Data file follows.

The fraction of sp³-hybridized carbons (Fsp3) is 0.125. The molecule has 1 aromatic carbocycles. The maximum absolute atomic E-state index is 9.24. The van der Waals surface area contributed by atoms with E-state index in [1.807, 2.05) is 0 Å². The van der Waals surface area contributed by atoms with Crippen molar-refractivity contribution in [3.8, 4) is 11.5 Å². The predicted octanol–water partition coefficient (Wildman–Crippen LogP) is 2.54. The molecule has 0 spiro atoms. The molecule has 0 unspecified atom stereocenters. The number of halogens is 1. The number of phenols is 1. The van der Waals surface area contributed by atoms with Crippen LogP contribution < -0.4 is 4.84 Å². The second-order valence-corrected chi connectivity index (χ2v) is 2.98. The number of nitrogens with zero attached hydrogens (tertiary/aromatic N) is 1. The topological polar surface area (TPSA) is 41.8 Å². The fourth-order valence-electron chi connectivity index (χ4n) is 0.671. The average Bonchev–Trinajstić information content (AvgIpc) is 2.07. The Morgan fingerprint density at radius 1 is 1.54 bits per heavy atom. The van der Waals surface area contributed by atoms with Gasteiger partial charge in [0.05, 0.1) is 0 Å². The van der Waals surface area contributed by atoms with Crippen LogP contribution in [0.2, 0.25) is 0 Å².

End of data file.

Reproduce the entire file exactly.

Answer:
The fraction of sp³-hybridized carbons (Fsp3) is 0.125. The molecule has 1 aromatic carbocycles. The maximum absolute atomic E-state index is 9.24. The van der Waals surface area contributed by atoms with E-state index in [1.807, 2.05) is 0 Å². The van der Waals surface area contributed by atoms with Crippen molar-refractivity contribution in [3.8, 4) is 11.5 Å². The predicted octanol–water partition coefficient (Wildman–Crippen LogP) is 2.54. The molecule has 0 spiro atoms. The molecule has 0 unspecified atom stereocenters. The number of halogens is 1. The number of phenols is 1. The van der Waals surface area contributed by atoms with Crippen LogP contribution < -0.4 is 4.84 Å². The second-order valence-corrected chi connectivity index (χ2v) is 2.98. The number of nitrogens with zero attached hydrogens (tertiary/aromatic N) is 1. The topological polar surface area (TPSA) is 41.8 Å². The fourth-order valence-electron chi connectivity index (χ4n) is 0.671. The average Bonchev–Trinajstić information content (AvgIpc) is 2.07. The Morgan fingerprint density at radius 1 is 1.54 bits per heavy atom. The van der Waals surface area contributed by atoms with Gasteiger partial charge in [0.05, 0.1) is 0 Å². The van der Waals surface area contributed by atoms with Crippen LogP contribution in [0.2, 0.25) is 0 Å².